Knowing a language requires experience with its use, across social settings and communicative goals. We use our experience with language to build automatic connections among linguistic elements, and to associate linguistic information with other types of knowledge. We then draw rapidly on these connections as we produce and comprehend language. Speaking relies on complex processes of planning and articulation; comprehending language depends on recognizing, constructing, and anticipating linguistic forms. Each of these is shaped by social features of the language situation.
Experimental linguists study how language reflects and conveys social information, and how language is acquired, produced, perceived, comprehended, and represented in the mind. Experimental evidence can challenge or support theories of how a particular language is structured and how languages in general are structured, can help assess whether two related language varieties are separate languages or not, and can illuminate the ways in which languages change over time.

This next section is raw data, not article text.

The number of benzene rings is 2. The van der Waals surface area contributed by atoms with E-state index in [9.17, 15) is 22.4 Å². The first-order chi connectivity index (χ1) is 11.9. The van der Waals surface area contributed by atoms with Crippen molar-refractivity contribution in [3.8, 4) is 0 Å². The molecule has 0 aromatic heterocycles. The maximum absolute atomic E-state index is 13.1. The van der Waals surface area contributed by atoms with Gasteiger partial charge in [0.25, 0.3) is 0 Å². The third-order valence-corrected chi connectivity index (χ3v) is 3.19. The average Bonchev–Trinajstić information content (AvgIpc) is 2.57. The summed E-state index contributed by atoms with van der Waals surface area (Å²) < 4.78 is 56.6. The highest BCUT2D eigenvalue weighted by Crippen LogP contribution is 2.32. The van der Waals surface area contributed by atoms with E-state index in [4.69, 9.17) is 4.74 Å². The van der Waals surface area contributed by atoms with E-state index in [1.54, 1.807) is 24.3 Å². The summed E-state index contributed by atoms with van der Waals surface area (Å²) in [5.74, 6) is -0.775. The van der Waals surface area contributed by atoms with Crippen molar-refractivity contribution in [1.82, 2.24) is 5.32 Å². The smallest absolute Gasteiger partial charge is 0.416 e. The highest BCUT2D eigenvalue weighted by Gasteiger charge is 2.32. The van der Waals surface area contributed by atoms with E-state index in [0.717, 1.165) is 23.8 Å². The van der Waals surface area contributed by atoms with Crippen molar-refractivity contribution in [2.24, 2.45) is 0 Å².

Research in experimental linguistics at UHM can be conducted in one of the LAE Labs or outside of the labs, including in fieldwork settings. We have a particular focus on languages spoken in Hawaii, the Pacific, and Asia. Our research includes work in phonetics, sociolinguistics, laboratory phonology, experimental syntax, psycholinguistics, and language acquisition by children, second language learners, and heritage speakers.
Some of our experimental research is directed at questions of linguistic analysis or representation; other projects focus on the cognitive processes at play as a linguistic unit is produced or received. Experimental linguistics often involves co-authored projects. We collaborate and share laboratory resources with researchers in other departments at UH, as well as linguists, psychologists, and other scientists across the globe.